Plastics Feedstocks (Naphtha, Propane, Oil and Ethane)
- Global plastics feedstocks prices have been steady the past two weeks.
- Naphtha prices (CIF Japan) are lower by about 2% over the past two weeks to a price of $672/mt
- Propane pricing is unchanged at 78 cents per gallon (cpg) in Mont Belvieu, TX.
- Crude Oil prices are also unchanged with prices for WTI at $73/barrel and Brent at $79/barrel.
- Ethane prices are down 1cpg to 23cpg in Mont Belvieu, TX.
- Compared to two weeks ago, Physical PGP prices in Enterprise’s system are the same at 55cpp and unlike our last report, that pretty much is the whole story. The past two weeks of March did not have the same PGP volatility as the first two weeks of March. Between March 14 and March 28, physical PGP for March delivery traded between 55cpp and 60cpp. Compared to the first two weeks of March, when physical PGP for March delivery traded between 82cpp and 55cpp.
- The expected March calendar average price for physical PGP is around 61cpp. On March 14, BlueClover was expecting physical PGP to trade below 55cpp for the balance of March. This did not occur. BlueClover is still estimating March contract PGP to be up 10cpp to a 60cpp contract settlement price.
- We wrote in our last report that PGP pricing in the 60s and 70s leads to significantly smaller transaction size since only companies that absolutely need to purchase will do so. To put some numbers around this, there were 94 mil lbs of physical PGP traded in February with delivery that same month. So far thru March 27th, there has only been 66 mil lbs of physical PGP traded with delivery in March.
- BlueClover is expecting a significant drop in physical PGP pricing very soon (see PP section on Page 3) as a result of poor PP demand. We expect PGP pricing to fall into the low 40s in April and would not be surprised if it fell beyond that into the upper 30s. We are revising our guess at the April contract PGP range from 48-52cpp to a lower range for 46cpp-50cpp. This would be a drop of 10cpp to 14cpp from the March contract price (assuming a 60cpp March contract PGP price)
- Over the past 5 years the contract PGP has had a more than 10cpp drop in a single month only 3 times with the largest drop being an 18.5cpp price decrease from Feb to March 2021 after the TX freeze events.
- About halfway through March there started to be signs that polypropylene pricing could in no way keep up with the propylene market. This was especially true for widespec materials. What makes this different than previous years (2021 and 1st half of 2022) is that in the recent years convertors and brands had strong demand for goods at the same time as any supply constraints for PGP. Past years led to a higher tide lifting the whole PGP and PP (both widespec and prime) pricing complex higher. This time the demand from convertors and brands is significantly lower year on year, leading to widespec PP resins that are transacting at discounts to physical PGP. Also, the industry had two new PP world scale units come online accounting for an approximate 12% increase of North American PP supply .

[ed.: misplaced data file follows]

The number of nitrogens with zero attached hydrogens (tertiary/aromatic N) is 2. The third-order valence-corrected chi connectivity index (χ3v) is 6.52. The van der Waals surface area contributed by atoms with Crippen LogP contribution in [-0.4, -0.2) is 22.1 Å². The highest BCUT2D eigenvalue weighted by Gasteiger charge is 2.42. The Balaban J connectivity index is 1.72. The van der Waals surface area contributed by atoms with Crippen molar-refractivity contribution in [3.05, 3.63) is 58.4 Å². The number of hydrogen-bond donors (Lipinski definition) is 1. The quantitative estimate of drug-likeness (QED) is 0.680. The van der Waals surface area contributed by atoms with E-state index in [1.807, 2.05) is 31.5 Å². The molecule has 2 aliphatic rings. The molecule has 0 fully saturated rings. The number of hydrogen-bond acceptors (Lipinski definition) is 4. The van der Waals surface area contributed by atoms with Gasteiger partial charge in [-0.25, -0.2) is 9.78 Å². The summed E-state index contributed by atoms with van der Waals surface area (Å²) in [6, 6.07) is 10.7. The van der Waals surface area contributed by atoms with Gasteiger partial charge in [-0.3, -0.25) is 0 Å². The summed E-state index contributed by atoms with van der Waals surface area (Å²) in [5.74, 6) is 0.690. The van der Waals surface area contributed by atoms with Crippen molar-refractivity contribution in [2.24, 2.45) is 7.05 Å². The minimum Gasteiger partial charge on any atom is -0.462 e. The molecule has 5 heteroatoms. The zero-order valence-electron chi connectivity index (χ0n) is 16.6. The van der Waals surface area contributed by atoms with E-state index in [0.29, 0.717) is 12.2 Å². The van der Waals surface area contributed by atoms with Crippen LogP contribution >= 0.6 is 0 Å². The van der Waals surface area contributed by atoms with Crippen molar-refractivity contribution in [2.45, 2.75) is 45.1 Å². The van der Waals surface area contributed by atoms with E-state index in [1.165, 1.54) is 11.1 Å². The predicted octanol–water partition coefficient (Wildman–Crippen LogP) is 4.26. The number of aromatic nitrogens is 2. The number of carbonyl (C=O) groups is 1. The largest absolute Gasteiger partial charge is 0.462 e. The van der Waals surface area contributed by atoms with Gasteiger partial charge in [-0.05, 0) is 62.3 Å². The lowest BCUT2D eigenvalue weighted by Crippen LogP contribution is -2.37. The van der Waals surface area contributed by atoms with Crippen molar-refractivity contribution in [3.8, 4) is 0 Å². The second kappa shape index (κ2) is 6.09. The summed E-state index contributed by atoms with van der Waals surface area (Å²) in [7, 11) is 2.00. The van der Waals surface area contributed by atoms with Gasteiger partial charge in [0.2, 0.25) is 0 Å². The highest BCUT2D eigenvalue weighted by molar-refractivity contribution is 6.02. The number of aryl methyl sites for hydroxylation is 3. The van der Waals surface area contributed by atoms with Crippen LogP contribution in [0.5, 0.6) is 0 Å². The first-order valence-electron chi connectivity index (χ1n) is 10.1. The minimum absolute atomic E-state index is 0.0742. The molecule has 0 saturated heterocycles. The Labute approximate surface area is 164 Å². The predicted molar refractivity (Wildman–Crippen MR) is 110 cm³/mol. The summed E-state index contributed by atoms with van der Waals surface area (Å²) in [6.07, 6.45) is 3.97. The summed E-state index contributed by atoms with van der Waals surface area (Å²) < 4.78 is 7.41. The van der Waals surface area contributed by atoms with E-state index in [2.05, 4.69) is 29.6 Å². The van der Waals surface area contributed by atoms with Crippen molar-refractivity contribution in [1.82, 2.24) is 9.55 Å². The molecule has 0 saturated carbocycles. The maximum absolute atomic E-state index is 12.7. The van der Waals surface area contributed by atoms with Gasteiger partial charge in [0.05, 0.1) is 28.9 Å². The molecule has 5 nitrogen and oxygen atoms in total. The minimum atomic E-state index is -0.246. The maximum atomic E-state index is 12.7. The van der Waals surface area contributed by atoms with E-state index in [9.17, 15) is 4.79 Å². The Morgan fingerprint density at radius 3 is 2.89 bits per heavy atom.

- Also in the 2021 and 1st half of 2022 time frame, the entire global energy complex had rising prices. This made the price of resin overseas expensive as well. This again is not the case in the 1st quarter of 2023. PP prices outside the USA have been down to start the year and have not rebounded. Feedstocks for PP in Europe and Asia such as crude oil, propane and naphtha have seen prices trend lower to start the first 3 months of the year. In fact, prices for PP out of Asia are still declining even though most regions are already at multi-year low price points.
- Heading into April it appears we have a perfect storm in place for PP prices to drop. This storm is made up of increasing North American and Chinese PP supply along with decreasing North American and Chinese PP demand. Not all types of PP and regions will get hit to the same degree. The biggest price decreases (more than10cpp) will come from USA based polymer grade propylene and prime PP resin. Next we expect the widespec PP in the North American region to drop somewhat (3 to 5cpp possible price decrease) from today’s price points. Lastly its highly possible that regions outside the USA actually see a little pop in PP pricing as we head into the spring.